Congrats! You’ve just secured a piece of coverage – some earned media and third-party endorsement in a top tier publication. But the good times don’t have to end there.
By tying in earned coverage with your owned media (company blogs, social accounts or websites) and paid media campaigns (any kind of paid advertising that you do), you can promote and amplify that single piece of coverage to further raise brand awareness, hit more prospects and get the most out of your marketing budget. Here’s how.
The problem with traditional PR is that as soon as a piece of coverage appears, it’s logged on a reporting schedule and filed away. This is mainly because traditional metrics are based on the number of articles placed, or publication readership figures.
Plus, in the old days, there really was no other way of highlighting coverage you had worked to place, other than shoving the printed article under the nose of everyone who passed you by.
But digital channels have changed the way PR is measured and how success is shared, with a wider emphasis placed on marketing and SEO, such as driving traffic to company websites, generating leads and helping improve page rankings.
So, although PR was traditionally seen as separate from marketing and SEO departments, the three can all be used to help amplify a piece of coverage beyond its original audience.
In short, gaining coverage through PR is an example of earned media, i.e. something that wasn’t paid for to place in the publication. But that doesn’t mean it can’t be used as part of your owned and paid media strategies as well.
In terms of owned media, pieces of coverage can be shared on your company website in a new blog. This can have several benefits, such as helping drive website traffic, gain leads, and improve SEO and page ranking – not to mention promoting that you’ve been mentioned on an authoritative trade or news magazine.
For example, publishing links to coverage from a company blog that discusses the topic further allows you to optimise the page for Google and use this credibility to make your brand more ‘findable’. This can also be distributed through company and employee social media channels to help further share the coverage and link back to your website.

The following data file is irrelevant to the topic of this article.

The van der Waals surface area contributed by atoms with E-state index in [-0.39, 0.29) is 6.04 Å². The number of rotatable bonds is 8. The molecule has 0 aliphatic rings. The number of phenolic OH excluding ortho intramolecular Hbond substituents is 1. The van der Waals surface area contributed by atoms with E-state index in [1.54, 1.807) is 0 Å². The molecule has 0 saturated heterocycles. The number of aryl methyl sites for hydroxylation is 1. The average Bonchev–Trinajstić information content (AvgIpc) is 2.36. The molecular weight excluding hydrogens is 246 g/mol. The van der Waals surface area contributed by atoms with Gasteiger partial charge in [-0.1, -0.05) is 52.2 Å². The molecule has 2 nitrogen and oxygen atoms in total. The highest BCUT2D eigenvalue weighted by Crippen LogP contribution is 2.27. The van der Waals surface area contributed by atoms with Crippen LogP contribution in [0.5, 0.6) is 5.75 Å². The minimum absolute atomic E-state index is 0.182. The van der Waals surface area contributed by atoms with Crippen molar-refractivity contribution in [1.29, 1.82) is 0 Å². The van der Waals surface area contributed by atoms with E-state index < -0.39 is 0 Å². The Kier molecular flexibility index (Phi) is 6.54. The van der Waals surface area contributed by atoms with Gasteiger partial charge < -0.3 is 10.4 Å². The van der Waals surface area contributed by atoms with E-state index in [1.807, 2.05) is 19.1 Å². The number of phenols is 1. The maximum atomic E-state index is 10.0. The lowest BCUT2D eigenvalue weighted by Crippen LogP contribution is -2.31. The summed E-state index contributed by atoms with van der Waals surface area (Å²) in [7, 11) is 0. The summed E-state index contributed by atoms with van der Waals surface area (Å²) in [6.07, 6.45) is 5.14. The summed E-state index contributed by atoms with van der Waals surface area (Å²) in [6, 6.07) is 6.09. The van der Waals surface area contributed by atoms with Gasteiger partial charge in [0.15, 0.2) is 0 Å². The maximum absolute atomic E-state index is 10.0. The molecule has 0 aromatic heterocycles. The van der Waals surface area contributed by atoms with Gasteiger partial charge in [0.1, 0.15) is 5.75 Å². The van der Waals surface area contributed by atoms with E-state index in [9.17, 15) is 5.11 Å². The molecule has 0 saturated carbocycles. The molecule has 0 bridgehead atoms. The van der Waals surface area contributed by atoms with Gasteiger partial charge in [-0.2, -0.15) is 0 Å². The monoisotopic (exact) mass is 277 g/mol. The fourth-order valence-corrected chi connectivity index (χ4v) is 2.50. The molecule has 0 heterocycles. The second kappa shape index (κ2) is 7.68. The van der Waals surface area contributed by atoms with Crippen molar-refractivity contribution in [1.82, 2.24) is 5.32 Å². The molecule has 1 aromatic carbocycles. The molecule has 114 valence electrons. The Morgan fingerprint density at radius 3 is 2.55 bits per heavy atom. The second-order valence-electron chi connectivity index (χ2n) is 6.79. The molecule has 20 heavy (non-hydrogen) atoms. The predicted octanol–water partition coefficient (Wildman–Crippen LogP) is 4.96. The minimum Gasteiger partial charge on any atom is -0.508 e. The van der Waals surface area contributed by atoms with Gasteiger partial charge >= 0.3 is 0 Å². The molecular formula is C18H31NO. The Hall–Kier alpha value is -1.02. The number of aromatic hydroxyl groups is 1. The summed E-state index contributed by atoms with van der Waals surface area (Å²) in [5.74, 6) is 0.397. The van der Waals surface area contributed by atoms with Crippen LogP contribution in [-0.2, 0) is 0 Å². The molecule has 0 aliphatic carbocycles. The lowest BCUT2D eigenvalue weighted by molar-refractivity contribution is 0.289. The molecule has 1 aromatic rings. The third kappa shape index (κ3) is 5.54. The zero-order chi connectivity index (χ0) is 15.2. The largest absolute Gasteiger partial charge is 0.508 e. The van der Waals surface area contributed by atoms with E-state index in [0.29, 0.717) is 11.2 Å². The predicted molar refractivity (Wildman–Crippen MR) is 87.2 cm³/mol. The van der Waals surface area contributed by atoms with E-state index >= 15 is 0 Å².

Is it time to pay?
With paid media, advertising campaigns can also help promote coverage to a wider audience.
For example, you could consider creating a sponsored post on LinkedIn which links to the coverage. The benefit of this is that you can specifically target a group of people that the coverage may not have initially reached, but who you think might be interested in reading it, such as an article on GDPR aimed at marketing managers and CEOs at advertising companies.
Even if you’ve already earned your coverage and amplified it through your owned media channels, it’s always useful to explore paid options to see if there might be even more value that can be squeezed from the coverage.
Covering all bases
With many traditional PR agencies, the benefits stop at the piece of coverage.
But modern PR strategies can help get the most of your PR efforts, using owned and paid media channels to reach new audiences and more prospects.
Modern PR campaigns and content strategies need to not just think about getting coverage, but how they can tie their earned, owned and paid media channels together to amplify coverage and get the most out of your content.